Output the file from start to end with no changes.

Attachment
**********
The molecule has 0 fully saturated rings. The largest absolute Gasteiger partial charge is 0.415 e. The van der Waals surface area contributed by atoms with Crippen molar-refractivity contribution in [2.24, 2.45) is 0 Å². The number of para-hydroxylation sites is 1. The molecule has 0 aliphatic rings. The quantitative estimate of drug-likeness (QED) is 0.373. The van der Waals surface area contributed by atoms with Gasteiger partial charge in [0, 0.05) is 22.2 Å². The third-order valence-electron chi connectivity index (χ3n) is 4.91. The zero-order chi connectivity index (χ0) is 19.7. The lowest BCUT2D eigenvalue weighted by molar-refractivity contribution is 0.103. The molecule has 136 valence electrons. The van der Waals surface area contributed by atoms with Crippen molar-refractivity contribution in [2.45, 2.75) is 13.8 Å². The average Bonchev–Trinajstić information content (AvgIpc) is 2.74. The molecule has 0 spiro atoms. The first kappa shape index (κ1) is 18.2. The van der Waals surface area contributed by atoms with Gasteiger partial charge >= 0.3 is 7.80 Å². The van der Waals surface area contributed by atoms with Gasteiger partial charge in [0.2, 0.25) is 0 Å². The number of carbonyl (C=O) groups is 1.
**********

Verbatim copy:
The molecule has 0 fully saturated rings. The largest absolute Gasteiger partial charge is 0.415 e. The van der Waals surface area contributed by atoms with Crippen molar-refractivity contribution in [2.24, 2.45) is 0 Å². The number of para-hydroxylation sites is 1. The molecule has 0 aliphatic rings. The quantitative estimate of drug-likeness (QED) is 0.373. The van der Waals surface area contributed by atoms with Gasteiger partial charge in [0, 0.05) is 22.2 Å². The third-order valence-electron chi connectivity index (χ3n) is 4.91. The zero-order chi connectivity index (χ0) is 19.7. The lowest BCUT2D eigenvalue weighted by molar-refractivity contribution is 0.103. The molecule has 136 valence electrons. The van der Waals surface area contributed by atoms with Crippen molar-refractivity contribution in [2.45, 2.75) is 13.8 Å². The average Bonchev–Trinajstić information content (AvgIpc) is 2.74. The molecule has 0 spiro atoms. The first kappa shape index (κ1) is 18.2. The van der Waals surface area contributed by atoms with Gasteiger partial charge >= 0.3 is 7.80 Å². The van der Waals surface area contributed by atoms with Gasteiger partial charge in [0.2, 0.25) is 0 Å². The number of carbonyl (C=O) groups is 1.